I protest, brothers, by my pride in you, which I have in Christ Jesus our Lord, I die every day! ~ Apostle Paul (1 Corinthians 15:31 ESV)
I have been crucified with Christ. It is no longer I who live, but Christ who lives in me. And the life I now live in the flesh I live by faith in the Son of God, who loved me and gave himself for me. ~ Apostle Paul (Galatians 2:20 ESV)
What was Paul’s seeming obsession with death? “Dying daily” and “Crucified with Christ” are very descriptive, and honestly, a little depressing if read out of context. But Paul discovered an important principle of growth and advancement of God’s divine purpose in our lives; in order to bring certain things to life, one must allow a part of themselves to die.
Think about what Christ’s death on Calvary provided the world. Jesus came to “bring life more abundantly” (John 10:10). The only way for this abundant life to come to pass was through His death. We can look at this from a variety of angles, but for the purpose of this post, when we’re willing to let something die, it makes room for God to bring something to life. Jesus vividly illustrated this point when he taught His disciples:
Verily, verily, I say unto you, Except a corn of wheat fall into the ground and die, it abideth alone: but if it die, it bringeth forth much fruit. (John 12:24 KJV)
I don’t pretend to understand exactly how this works, but I know about the law of saturation. Our lives can only handle so much. We juggle priorities, or what we think are priorities, we shift responsibilities, and we struggle to keep up. We lack margin in our lives but margin is where we get rest. Margin is where we create. Margin is where we can add new habits, new discoveries, new insight, and even new relationships. One such relationship that continuously requires cultivating is our relationship with God. But God is not content to dwell in just the margins of our lives.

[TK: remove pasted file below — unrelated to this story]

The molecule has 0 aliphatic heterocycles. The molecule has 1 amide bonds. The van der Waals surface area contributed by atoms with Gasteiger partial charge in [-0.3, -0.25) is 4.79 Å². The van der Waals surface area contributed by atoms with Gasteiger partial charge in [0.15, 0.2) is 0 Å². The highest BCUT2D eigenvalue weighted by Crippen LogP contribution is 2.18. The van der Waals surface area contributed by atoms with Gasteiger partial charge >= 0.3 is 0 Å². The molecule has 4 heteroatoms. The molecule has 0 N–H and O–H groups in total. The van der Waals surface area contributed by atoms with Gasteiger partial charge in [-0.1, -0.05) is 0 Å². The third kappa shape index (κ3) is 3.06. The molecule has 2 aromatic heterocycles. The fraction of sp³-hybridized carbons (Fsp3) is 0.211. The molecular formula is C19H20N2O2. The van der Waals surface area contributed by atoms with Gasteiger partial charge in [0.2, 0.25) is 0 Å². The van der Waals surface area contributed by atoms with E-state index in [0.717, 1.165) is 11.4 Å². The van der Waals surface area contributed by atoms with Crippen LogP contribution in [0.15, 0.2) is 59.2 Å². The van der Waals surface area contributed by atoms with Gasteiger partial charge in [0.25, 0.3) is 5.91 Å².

God refuses to compete with any-ONE or any-THING. This means something has to give; something must die. If you re-read Paul’s first quote above, you’ll find he made this a daily discipline. He “died daily.” Something must be sacrificed daily. It was true in Old Testament days, and still rings true in our personal devotions to God. A part of ourselves must die daily that more of God can be revealed. This is a discipline devoted and devout followers of Christ know well. Like John the Baptist said, “I must decrease, and He must increase.”
So, my question is, what are you willing to allow to die in order to give life to a fresh relationship with God? What part of yourself are you willing to crucify to allow the reality of Christ’s love to flourish and abound in your life? What will you sacrifice daily to make room for more of God in your life?
The beauty of this is, when we allow something to die, God brings something more meaningful and powerful to life in us. And, this my friend, is the art of adding by subtracting.